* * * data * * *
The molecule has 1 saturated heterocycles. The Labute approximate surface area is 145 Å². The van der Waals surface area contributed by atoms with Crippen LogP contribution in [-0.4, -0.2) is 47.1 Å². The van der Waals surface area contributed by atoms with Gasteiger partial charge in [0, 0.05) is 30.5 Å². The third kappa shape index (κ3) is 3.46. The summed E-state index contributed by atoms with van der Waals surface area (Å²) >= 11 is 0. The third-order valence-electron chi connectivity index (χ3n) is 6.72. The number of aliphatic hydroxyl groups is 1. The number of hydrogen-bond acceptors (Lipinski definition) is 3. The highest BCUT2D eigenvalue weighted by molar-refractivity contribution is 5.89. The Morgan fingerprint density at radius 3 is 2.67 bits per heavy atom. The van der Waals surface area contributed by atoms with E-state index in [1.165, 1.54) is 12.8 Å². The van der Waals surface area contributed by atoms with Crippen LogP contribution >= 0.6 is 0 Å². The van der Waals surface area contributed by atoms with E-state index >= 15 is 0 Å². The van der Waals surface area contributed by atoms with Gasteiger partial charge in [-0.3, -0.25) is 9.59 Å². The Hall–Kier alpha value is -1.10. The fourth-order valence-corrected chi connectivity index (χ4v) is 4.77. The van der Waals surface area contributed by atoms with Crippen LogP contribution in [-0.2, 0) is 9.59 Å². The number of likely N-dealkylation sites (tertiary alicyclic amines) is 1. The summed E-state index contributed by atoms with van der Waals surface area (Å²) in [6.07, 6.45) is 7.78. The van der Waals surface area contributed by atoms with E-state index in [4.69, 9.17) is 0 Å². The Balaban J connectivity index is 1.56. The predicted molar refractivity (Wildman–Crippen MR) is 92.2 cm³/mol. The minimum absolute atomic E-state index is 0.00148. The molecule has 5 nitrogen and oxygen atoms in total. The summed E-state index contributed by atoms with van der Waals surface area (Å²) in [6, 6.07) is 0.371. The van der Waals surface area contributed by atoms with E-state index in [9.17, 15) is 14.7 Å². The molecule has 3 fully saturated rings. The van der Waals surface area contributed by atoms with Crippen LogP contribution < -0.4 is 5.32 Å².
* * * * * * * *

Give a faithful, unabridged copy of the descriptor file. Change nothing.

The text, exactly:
The molecule has 1 saturated heterocycles. The Labute approximate surface area is 145 Å². The van der Waals surface area contributed by atoms with Crippen LogP contribution in [-0.4, -0.2) is 47.1 Å². The van der Waals surface area contributed by atoms with Gasteiger partial charge in [0, 0.05) is 30.5 Å². The third kappa shape index (κ3) is 3.46. The summed E-state index contributed by atoms with van der Waals surface area (Å²) >= 11 is 0. The third-order valence-electron chi connectivity index (χ3n) is 6.72. The number of aliphatic hydroxyl groups is 1. The number of hydrogen-bond acceptors (Lipinski definition) is 3. The highest BCUT2D eigenvalue weighted by molar-refractivity contribution is 5.89. The Morgan fingerprint density at radius 3 is 2.67 bits per heavy atom. The van der Waals surface area contributed by atoms with E-state index in [1.165, 1.54) is 12.8 Å². The van der Waals surface area contributed by atoms with Crippen LogP contribution >= 0.6 is 0 Å². The van der Waals surface area contributed by atoms with E-state index >= 15 is 0 Å². The van der Waals surface area contributed by atoms with Gasteiger partial charge in [-0.3, -0.25) is 9.59 Å². The Hall–Kier alpha value is -1.10. The fourth-order valence-corrected chi connectivity index (χ4v) is 4.77. The van der Waals surface area contributed by atoms with Crippen LogP contribution in [-0.2, 0) is 9.59 Å². The number of likely N-dealkylation sites (tertiary alicyclic amines) is 1. The summed E-state index contributed by atoms with van der Waals surface area (Å²) in [6.07, 6.45) is 7.78. The van der Waals surface area contributed by atoms with E-state index in [4.69, 9.17) is 0 Å². The Balaban J connectivity index is 1.56. The predicted molar refractivity (Wildman–Crippen MR) is 92.2 cm³/mol. The minimum absolute atomic E-state index is 0.00148. The molecule has 5 nitrogen and oxygen atoms in total. The summed E-state index contributed by atoms with van der Waals surface area (Å²) in [6, 6.07) is 0.371. The van der Waals surface area contributed by atoms with E-state index in [9.17, 15) is 14.7 Å². The molecule has 3 fully saturated rings. The van der Waals surface area contributed by atoms with Crippen LogP contribution < -0.4 is 5.32 Å².